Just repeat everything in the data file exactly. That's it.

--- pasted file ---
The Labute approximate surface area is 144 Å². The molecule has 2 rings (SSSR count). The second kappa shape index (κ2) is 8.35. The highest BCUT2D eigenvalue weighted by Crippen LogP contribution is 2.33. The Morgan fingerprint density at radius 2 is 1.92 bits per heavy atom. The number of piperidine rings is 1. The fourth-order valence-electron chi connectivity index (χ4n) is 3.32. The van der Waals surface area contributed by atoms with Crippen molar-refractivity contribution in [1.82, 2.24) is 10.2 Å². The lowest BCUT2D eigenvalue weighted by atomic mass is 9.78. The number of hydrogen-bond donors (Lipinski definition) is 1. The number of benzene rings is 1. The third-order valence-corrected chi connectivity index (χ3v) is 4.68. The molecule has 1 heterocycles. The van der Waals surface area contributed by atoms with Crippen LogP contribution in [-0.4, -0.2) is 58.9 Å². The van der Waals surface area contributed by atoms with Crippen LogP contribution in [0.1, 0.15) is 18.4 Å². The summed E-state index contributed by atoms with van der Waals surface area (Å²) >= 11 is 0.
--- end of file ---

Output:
The Labute approximate surface area is 144 Å². The molecule has 2 rings (SSSR count). The second kappa shape index (κ2) is 8.35. The highest BCUT2D eigenvalue weighted by Crippen LogP contribution is 2.33. The Morgan fingerprint density at radius 2 is 1.92 bits per heavy atom. The number of piperidine rings is 1. The fourth-order valence-electron chi connectivity index (χ4n) is 3.32. The van der Waals surface area contributed by atoms with Crippen molar-refractivity contribution in [1.82, 2.24) is 10.2 Å². The lowest BCUT2D eigenvalue weighted by atomic mass is 9.78. The number of hydrogen-bond donors (Lipinski definition) is 1. The number of benzene rings is 1. The third-order valence-corrected chi connectivity index (χ3v) is 4.68. The molecule has 1 heterocycles. The van der Waals surface area contributed by atoms with Crippen LogP contribution in [-0.4, -0.2) is 58.9 Å². The van der Waals surface area contributed by atoms with Crippen LogP contribution in [0.1, 0.15) is 18.4 Å². The summed E-state index contributed by atoms with van der Waals surface area (Å²) >= 11 is 0.